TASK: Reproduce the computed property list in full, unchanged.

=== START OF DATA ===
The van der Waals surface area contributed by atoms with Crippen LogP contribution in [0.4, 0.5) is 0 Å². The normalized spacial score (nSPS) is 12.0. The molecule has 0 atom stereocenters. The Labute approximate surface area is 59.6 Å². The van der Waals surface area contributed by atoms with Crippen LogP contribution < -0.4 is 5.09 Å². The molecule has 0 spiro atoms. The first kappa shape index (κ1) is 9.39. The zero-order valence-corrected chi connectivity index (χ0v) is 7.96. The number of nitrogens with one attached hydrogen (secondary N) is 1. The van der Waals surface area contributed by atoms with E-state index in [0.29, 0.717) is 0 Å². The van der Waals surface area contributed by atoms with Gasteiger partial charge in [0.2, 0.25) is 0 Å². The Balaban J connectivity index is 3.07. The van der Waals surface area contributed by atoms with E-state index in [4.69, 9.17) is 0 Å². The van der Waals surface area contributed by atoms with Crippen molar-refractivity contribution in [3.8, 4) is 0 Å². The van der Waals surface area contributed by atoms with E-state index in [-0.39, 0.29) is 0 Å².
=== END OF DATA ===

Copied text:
The van der Waals surface area contributed by atoms with Crippen LogP contribution in [0.4, 0.5) is 0 Å². The normalized spacial score (nSPS) is 12.0. The molecule has 0 atom stereocenters. The Labute approximate surface area is 59.6 Å². The van der Waals surface area contributed by atoms with Crippen LogP contribution < -0.4 is 5.09 Å². The molecule has 0 spiro atoms. The first kappa shape index (κ1) is 9.39. The zero-order valence-corrected chi connectivity index (χ0v) is 7.96. The number of nitrogens with one attached hydrogen (secondary N) is 1. The van der Waals surface area contributed by atoms with E-state index in [0.29, 0.717) is 0 Å². The van der Waals surface area contributed by atoms with Gasteiger partial charge in [0.2, 0.25) is 0 Å². The Balaban J connectivity index is 3.07. The van der Waals surface area contributed by atoms with E-state index in [4.69, 9.17) is 0 Å². The van der Waals surface area contributed by atoms with Crippen molar-refractivity contribution in [3.8, 4) is 0 Å². The van der Waals surface area contributed by atoms with E-state index in [-0.39, 0.29) is 0 Å².